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Alpaca Resources

Quick Facts
Water consumption:
1-1.5 gal/day/animal
(about the same as sheep)
Dry matter consumption:
1.8% of body mass (sheep require 2.5%)
(about 3.6lb dry matter or 12lbs grass for a 200lb animal)
Sheltered space requirements:
8 sq ft / animal
Pasture management
8-10 alpacas per acre
Dung piles in about 10% of pasture space

Source: Environmental Impact of Camelids

Alpaca Fleece

Like all livestock, alpacas require care and husbandry to prosper. But alpaca are easy to care for and place less stress on a farm and its environment than do most other livestock.

Alpacas were close to annihilation after the Spanish conquest of the Incas. They survived because of their importance to the Indian people and to the animals' ability to tolerate harsh climatic conditions. Today, alpaca farming is concentrated in the Altiplano--the high altitude regions of Southern Peru, Bolivia and Chile where conditions are often harsh and food is sparse. Alpacas not only battle a harsh climate--burning sun by day, freezing conditions at night, low oxygen throughout --but also receive few of the benefits of modern animal husbandry. Yet, they survive, although in relatively small numbers. In their homeland of South America, Peru has approximately 2.5 million, Bolivia around 500,000 and there are only some 50,000 in Chile and Argentina combined.

In the United States, where conditions are typically easier on the animals, our concerns are for their general health and well being and in enhancing their yield across a greater number of years. Because of their origins, they are easy keepers and don't require extraordinary care or facilities. But conscientious breeders need to provide adequate shelter, food and water and stay abreast of the latest developments and research in alpaca health, genetics, and husbandry.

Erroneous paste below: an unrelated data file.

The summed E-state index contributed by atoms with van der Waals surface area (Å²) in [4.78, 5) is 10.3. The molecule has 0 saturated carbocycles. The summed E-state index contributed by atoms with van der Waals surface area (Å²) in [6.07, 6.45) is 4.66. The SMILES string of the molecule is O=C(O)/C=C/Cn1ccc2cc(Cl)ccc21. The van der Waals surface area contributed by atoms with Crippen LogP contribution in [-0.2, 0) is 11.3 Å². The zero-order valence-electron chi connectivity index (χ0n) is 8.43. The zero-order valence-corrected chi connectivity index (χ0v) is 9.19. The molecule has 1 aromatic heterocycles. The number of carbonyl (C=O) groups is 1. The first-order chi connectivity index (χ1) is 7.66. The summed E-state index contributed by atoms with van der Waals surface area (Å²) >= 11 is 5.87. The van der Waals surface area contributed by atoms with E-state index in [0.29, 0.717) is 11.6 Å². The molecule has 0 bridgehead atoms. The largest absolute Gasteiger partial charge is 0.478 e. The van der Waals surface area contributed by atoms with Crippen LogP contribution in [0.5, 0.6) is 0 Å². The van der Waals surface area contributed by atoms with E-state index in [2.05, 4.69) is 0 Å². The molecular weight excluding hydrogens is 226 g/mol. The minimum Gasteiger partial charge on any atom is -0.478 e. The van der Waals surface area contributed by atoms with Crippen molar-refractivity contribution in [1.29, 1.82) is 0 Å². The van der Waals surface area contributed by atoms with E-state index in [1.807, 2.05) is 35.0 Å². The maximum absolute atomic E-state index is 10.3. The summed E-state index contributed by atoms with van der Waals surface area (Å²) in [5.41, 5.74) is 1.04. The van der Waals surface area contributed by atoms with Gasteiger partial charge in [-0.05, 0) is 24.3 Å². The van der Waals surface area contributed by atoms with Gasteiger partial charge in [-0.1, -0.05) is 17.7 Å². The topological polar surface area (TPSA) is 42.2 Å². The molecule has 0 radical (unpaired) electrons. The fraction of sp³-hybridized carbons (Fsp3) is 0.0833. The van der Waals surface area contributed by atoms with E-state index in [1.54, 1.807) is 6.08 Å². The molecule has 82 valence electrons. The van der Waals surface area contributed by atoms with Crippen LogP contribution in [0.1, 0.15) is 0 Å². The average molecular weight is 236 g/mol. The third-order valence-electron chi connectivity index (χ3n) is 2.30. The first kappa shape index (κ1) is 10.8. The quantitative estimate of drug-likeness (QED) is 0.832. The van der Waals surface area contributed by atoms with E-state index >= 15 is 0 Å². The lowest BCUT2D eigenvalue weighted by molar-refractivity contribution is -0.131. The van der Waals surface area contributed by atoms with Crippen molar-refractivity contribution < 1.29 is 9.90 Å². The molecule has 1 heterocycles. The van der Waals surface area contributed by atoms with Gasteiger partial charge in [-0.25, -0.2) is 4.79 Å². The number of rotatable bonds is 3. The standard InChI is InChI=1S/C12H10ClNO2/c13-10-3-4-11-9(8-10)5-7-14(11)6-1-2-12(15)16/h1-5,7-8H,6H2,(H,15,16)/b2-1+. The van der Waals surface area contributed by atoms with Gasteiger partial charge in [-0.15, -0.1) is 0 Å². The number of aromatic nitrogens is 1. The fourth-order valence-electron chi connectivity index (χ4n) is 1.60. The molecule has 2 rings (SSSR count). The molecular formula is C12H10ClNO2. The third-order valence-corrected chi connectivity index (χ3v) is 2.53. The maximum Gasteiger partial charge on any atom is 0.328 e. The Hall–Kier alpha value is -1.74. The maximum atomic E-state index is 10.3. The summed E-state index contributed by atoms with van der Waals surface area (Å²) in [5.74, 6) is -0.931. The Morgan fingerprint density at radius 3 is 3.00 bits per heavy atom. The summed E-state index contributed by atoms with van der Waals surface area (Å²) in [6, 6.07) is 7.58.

You and Your Veterinarian

Your veterinarian is an invaluable partner in providing for the health, well-being and productivity of your alpacas. Know when veterinarian care is required, know what is an emergency. Be prepared for your veterinarians visit; have the alpaca stalled, have necessary tack ready. If you are unsure of any situation contact your veterinarian. Do NOT self-diagnose. If you are uncomfortable with any procedures, have your veterinarian show you how.

The information in this section is meant to highlight key issues in alpaca care, but should not be used in isolation and without consulting your vet who knows you, your animals, and your local conditions.